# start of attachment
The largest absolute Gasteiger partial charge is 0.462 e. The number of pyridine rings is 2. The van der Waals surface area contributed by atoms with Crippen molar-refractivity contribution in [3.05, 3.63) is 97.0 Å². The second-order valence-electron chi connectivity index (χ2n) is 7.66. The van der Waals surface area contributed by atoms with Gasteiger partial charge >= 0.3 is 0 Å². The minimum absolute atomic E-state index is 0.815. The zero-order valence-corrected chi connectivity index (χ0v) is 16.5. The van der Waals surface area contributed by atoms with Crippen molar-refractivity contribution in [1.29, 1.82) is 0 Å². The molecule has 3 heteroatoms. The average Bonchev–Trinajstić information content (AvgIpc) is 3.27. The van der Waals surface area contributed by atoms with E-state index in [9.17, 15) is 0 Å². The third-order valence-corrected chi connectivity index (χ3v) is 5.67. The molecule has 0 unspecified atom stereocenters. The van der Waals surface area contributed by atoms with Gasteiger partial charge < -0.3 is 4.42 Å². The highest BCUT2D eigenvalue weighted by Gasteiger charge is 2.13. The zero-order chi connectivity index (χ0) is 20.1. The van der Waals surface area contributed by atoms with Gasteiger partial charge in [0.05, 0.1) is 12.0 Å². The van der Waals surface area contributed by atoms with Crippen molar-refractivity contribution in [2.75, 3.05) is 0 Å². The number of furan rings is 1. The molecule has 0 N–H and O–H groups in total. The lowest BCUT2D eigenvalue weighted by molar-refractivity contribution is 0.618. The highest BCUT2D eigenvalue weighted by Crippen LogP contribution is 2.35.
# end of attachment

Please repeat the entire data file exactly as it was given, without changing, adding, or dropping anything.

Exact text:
The largest absolute Gasteiger partial charge is 0.462 e. The number of pyridine rings is 2. The van der Waals surface area contributed by atoms with Crippen molar-refractivity contribution in [3.05, 3.63) is 97.0 Å². The second-order valence-electron chi connectivity index (χ2n) is 7.66. The van der Waals surface area contributed by atoms with Gasteiger partial charge >= 0.3 is 0 Å². The minimum absolute atomic E-state index is 0.815. The zero-order valence-corrected chi connectivity index (χ0v) is 16.5. The van der Waals surface area contributed by atoms with Crippen molar-refractivity contribution in [1.29, 1.82) is 0 Å². The molecule has 3 heteroatoms. The average Bonchev–Trinajstić information content (AvgIpc) is 3.27. The van der Waals surface area contributed by atoms with E-state index in [9.17, 15) is 0 Å². The third-order valence-corrected chi connectivity index (χ3v) is 5.67. The molecule has 0 unspecified atom stereocenters. The van der Waals surface area contributed by atoms with Gasteiger partial charge < -0.3 is 4.42 Å². The highest BCUT2D eigenvalue weighted by Gasteiger charge is 2.13. The zero-order chi connectivity index (χ0) is 20.1. The van der Waals surface area contributed by atoms with Gasteiger partial charge in [0.05, 0.1) is 12.0 Å². The van der Waals surface area contributed by atoms with Crippen molar-refractivity contribution in [2.75, 3.05) is 0 Å². The number of furan rings is 1. The molecule has 0 N–H and O–H groups in total. The lowest BCUT2D eigenvalue weighted by molar-refractivity contribution is 0.618. The highest BCUT2D eigenvalue weighted by Crippen LogP contribution is 2.35.